Review: Guantanamo – My Journey
The controversy surrounding the detention of David Hicks at Guantanamo Bay by the United States government has waned. In the aftermath of 9/11 and the invasions of Iraq and Afghanistan – in that era when the War on Terror was a novelty, not a socio-political framework, when the soundbites were filled with Bush and Howard – it was another matter. Do you remember the banners, the protests? Do you recall how the Hicks factor played out in the political tumult of 2007, when he was plea bargained to freedom, but Rudd was elected anyway?
Yes, that David Hicks.
I wondered when he would speak out. There was a control order and a gag order in place when he was released. But the times, they have a-changed. And Guantanamo – My Journey, Hicks’ own account of his life before and during his five-and-a-half year ordeal is well and truly published. I have found it a fascinating read. It is also the first ever official “ebook” that I have owned and read.
So what do I think? He writes with a precise and articulate tone. It is somewhat askance to the account of the lack of education of his early life – the school dropout jackeroo. I suspect a ghost writer, but then again he has a clear motivation to form his words well and tell his side of the story – to have his day in the media courthouse.
The big question of course is – was he actually guilty of anything? Is this his own form of propaganda to play himself in a good light? He was self admittedly naive – some would say stupid – to imagine that joining militant organisations in Kosovo and Kashmir would not land him in some sort of trouble.
At times it feels like he is playing to a politically correct audience as he covers his adventures in a “I was just concerned for the oppressed” light. For sure I do not suspect that he was a terrorist in any way – but his declaration that “I have never killed anyone or attempted to. I have never hurt or injured anyone during my travels, nor did I try to” beggars a certain amount of belief; he joined a military organisation with no intention to use force?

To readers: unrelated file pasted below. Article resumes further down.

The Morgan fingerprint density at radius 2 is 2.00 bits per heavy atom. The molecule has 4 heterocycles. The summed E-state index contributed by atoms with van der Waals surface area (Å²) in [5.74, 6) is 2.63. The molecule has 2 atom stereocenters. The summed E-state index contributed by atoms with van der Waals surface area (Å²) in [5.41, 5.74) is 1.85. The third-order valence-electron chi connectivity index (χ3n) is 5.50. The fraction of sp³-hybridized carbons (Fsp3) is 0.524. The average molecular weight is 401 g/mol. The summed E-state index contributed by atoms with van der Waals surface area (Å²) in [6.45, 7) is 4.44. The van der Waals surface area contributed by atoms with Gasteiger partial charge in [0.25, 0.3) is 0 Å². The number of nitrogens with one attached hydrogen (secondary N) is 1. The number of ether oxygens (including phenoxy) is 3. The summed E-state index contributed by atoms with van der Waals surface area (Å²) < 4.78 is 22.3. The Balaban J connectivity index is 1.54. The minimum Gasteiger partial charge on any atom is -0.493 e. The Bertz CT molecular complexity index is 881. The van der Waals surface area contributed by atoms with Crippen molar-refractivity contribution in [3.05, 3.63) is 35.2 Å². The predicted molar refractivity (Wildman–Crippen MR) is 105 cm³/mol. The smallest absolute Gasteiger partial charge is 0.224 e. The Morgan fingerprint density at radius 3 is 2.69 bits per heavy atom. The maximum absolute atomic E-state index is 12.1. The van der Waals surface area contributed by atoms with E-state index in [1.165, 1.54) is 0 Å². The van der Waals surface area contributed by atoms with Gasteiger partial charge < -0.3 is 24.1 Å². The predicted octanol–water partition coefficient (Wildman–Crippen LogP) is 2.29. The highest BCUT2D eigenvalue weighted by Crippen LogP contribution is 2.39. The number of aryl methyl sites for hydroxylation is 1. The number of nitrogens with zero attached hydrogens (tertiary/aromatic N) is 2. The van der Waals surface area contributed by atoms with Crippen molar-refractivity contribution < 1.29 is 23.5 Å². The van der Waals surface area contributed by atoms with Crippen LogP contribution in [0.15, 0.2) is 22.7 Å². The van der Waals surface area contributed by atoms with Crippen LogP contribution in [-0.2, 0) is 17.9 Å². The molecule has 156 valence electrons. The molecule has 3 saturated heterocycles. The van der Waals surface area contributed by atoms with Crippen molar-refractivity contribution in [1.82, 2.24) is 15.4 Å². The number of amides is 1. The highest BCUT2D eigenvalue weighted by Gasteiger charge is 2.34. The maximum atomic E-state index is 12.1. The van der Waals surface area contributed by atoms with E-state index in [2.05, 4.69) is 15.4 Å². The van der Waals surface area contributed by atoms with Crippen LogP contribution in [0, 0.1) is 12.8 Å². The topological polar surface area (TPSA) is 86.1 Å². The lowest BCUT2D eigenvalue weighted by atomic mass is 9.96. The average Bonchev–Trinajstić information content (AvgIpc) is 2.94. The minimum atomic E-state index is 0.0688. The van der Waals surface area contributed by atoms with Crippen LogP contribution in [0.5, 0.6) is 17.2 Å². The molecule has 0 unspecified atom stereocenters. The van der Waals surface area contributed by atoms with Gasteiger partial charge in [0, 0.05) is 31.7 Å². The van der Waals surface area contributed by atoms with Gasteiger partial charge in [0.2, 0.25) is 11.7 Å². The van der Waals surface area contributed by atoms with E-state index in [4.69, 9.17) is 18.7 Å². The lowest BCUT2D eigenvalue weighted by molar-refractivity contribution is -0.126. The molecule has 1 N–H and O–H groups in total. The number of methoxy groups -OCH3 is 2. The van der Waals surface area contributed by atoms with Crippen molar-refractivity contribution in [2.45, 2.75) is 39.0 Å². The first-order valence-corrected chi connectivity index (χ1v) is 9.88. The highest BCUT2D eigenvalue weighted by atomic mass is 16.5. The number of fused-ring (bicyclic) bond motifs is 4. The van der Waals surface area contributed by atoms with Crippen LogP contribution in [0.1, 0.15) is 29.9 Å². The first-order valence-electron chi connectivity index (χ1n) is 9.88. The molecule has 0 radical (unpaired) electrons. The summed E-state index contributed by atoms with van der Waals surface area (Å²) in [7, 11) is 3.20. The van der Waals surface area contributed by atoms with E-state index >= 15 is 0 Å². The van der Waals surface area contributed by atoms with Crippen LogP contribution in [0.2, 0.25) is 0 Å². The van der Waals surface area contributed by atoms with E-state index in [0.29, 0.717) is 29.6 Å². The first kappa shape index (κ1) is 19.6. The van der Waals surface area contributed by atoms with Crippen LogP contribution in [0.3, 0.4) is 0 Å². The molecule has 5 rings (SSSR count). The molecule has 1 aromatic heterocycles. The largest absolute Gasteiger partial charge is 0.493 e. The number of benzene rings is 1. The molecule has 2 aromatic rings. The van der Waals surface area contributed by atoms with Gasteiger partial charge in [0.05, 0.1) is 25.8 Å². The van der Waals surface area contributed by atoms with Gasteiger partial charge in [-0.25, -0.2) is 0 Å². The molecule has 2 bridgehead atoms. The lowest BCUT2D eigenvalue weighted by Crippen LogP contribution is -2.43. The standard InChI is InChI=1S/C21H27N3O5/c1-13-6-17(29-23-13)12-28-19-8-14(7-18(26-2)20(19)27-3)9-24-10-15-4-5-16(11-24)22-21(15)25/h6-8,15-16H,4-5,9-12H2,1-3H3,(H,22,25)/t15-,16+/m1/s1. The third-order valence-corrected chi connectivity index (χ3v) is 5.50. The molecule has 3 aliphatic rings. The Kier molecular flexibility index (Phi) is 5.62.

He tells his story well, however, and I found myself caught up in the narrative – I was interested in his interest in Islam, and its later waning, his desire to travel, the way he described the internal struggles of his incarceration. I found myself trying to imagine the various scenes, to get some sense of the experience.
The second part of the book – the account of his detention – is well footnoted. It provides corroboration to his story and demonstrates clearly and convincingly the inhumanity of an American militarised bureaucracy. Even tonight, on the eve of the tenth anniversary of 9/11, I was watching Dick Cheney on the news declaring that the use of torture was justified and justifiable. I felt a surge of injustice.
The heroes I was looking for are there – Terry Hicks, the dogged father, Major Mori, the principled military lawyer. I’m not sure if I put David Hicks in that category – while tenacious and amazingly robust, there is little heroism in his character – just much to be pitied and regretted and ultimately relieved about.
This is a sorry story. But it is still a story of our times. And it should be read.